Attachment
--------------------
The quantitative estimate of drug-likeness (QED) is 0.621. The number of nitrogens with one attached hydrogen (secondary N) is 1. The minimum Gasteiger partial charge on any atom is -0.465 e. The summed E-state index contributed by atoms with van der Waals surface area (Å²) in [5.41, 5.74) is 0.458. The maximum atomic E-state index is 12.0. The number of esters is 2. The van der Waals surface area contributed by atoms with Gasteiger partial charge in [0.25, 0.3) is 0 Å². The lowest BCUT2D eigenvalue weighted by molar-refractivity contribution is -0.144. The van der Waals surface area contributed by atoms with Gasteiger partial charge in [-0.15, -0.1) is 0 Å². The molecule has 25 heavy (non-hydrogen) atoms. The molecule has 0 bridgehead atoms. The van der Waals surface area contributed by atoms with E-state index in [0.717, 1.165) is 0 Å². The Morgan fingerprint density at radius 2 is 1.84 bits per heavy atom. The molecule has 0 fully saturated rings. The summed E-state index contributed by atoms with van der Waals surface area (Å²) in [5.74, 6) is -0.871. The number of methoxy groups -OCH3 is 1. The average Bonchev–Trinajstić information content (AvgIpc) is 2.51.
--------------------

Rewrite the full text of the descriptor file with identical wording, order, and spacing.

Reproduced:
The quantitative estimate of drug-likeness (QED) is 0.621. The number of nitrogens with one attached hydrogen (secondary N) is 1. The minimum Gasteiger partial charge on any atom is -0.465 e. The summed E-state index contributed by atoms with van der Waals surface area (Å²) in [5.41, 5.74) is 0.458. The maximum atomic E-state index is 12.0. The number of esters is 2. The van der Waals surface area contributed by atoms with Gasteiger partial charge in [0.25, 0.3) is 0 Å². The lowest BCUT2D eigenvalue weighted by molar-refractivity contribution is -0.144. The van der Waals surface area contributed by atoms with Gasteiger partial charge in [-0.15, -0.1) is 0 Å². The molecule has 25 heavy (non-hydrogen) atoms. The molecule has 0 bridgehead atoms. The van der Waals surface area contributed by atoms with E-state index in [0.717, 1.165) is 0 Å². The Morgan fingerprint density at radius 2 is 1.84 bits per heavy atom. The molecule has 0 fully saturated rings. The summed E-state index contributed by atoms with van der Waals surface area (Å²) in [5.74, 6) is -0.871. The number of methoxy groups -OCH3 is 1. The average Bonchev–Trinajstić information content (AvgIpc) is 2.51.